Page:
“Education is a passport to the future, for tomorrow belongs to those who prepare for it today” – Malcolm X
If education is a passport to the future, why are students enrolling in top universities unable to get their passport to the future i.e., get a job to build their career? The answer is simple, they have a degree, but they are not employable.
What does “not employable” mean you ask?
Let’s go by the dictionary meaning, employable means “having the skills and qualifications that will make somebody want to employ you” and employability means “the extent to which somebody has the skills, knowledge, attitude, etc. that make them suitable for paid work“– Oxford Dictionary.
This means, if graduates do not have the necessary skills, knowledge and qualities that make them suitable for paid work, they are said to be unemployable.
(source - Business Insider 2019 )
So why do students remain unemployable even after getting their prestigious degrees and with great grades?
Our education is supposed to make us employable however it is not because of the two main reasons:
The first one, of course, is the most debated topic i.e., we have an outdated education system.
The reasons we say that our education system is outdated is because,
“The top 10 IT companies take only 6% of the engineering graduates.” (Source - TOI).
And even after hiring graduates with top grades, they are again trained in state-of-the-art learning and development centres so that they actually learn the skills that are required to do the job i.e., make them employable.
Now the question is, what happens to the remaining 94%?
The graduates who don’t get jobs through campus recruitment schemes typically try to move ahead in life in the following ways:
1) Take Up Any Job: Graduates who usually have the financial burden or family commitments usually have to resort to this way. This is why we hear news about engineers taking up roles that they are overqualified for, like sales, call centre jobs, as drivers or delivery boys and even apply to become peon in government bodies. These jobs have no link to their previous education making their investment and time in degrees worthless.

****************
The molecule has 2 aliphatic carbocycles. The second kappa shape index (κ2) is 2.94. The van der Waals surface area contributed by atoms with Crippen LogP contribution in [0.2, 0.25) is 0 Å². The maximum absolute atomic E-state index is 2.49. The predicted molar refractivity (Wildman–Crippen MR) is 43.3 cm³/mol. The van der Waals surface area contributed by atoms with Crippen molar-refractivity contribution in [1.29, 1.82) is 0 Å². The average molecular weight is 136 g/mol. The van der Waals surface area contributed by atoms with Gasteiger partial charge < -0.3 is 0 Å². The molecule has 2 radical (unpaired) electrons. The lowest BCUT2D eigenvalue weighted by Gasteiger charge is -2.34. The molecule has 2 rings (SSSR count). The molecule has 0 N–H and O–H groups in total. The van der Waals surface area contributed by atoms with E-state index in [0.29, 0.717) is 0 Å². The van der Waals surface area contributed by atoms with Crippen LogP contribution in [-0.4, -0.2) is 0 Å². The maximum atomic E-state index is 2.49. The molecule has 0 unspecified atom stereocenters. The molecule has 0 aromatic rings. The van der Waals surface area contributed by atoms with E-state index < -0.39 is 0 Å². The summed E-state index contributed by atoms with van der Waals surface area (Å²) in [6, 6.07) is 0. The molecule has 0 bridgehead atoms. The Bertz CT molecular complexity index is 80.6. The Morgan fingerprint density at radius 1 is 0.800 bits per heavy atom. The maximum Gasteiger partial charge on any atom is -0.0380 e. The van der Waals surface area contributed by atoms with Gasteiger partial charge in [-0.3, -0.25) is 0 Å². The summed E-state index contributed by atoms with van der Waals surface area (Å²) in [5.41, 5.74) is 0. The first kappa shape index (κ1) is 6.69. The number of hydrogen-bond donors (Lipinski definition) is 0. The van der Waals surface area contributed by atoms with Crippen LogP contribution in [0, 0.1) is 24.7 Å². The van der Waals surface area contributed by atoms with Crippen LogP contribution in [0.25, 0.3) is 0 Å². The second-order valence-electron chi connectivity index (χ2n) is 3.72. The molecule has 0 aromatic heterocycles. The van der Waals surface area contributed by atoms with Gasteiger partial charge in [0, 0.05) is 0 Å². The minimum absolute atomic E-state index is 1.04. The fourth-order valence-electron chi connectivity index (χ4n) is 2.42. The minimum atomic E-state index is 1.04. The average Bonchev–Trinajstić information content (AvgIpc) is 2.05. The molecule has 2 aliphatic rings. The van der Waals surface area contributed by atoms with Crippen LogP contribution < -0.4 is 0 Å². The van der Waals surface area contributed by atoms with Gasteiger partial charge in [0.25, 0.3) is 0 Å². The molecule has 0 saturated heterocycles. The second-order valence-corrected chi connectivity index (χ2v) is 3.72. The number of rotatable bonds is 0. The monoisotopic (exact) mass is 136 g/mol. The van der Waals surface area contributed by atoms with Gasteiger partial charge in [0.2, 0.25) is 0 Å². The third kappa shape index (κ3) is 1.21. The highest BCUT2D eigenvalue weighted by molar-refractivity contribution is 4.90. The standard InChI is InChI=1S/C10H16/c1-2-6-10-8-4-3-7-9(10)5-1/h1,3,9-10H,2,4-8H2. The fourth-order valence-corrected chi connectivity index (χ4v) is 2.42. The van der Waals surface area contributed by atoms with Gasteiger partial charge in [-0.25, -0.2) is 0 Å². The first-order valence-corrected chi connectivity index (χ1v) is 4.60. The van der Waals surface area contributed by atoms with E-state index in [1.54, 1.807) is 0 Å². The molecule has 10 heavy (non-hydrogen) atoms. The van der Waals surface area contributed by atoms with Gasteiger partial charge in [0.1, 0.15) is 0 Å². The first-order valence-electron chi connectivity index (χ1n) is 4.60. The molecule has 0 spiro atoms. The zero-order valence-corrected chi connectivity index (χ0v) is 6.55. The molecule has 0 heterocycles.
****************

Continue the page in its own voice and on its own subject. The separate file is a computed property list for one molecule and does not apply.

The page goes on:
2) Prepare for Govt Exams: Other than graduates who are actually passionate to build a career with the government sector, many of the unemployed graduates end up in this endless quest to prepare and get through government exams to land a government job. It works for some, some are unfortunate.
3) Pursue a Master’s Degree: Students with clear plans of higher education excluded, a small chunk of these students who don't get a job but have the financial backing and family support enrol in a master's program in India or abroad where they try to earn the degree and skills to get a job again.
4) Get Training and Certifications: Students who cannot afford to pay for another degree but want to find a job quickly resort to this option where they do courses on IT, or other domains and also to improve their communication skills so that they can get a job. This is more common among students graduating from Tier 2 and Tier 3 cities.
From all the above scenarios, we can easily conclude that students either have to study further, get trained again, do job-oriented courses to actually become employable and get a job.
However, we can’t blame the education system alone, the attitude of current generation students is also another major problem that is making them unemployable. This may be a controversial statement for many, let us dig deeper before jumping to any conclusion.
So why is the student attitude coming into picture here and what sort of attitude is in the debate?
Entitlement, impatience and laziness are the core of this attitude problem in the current generation.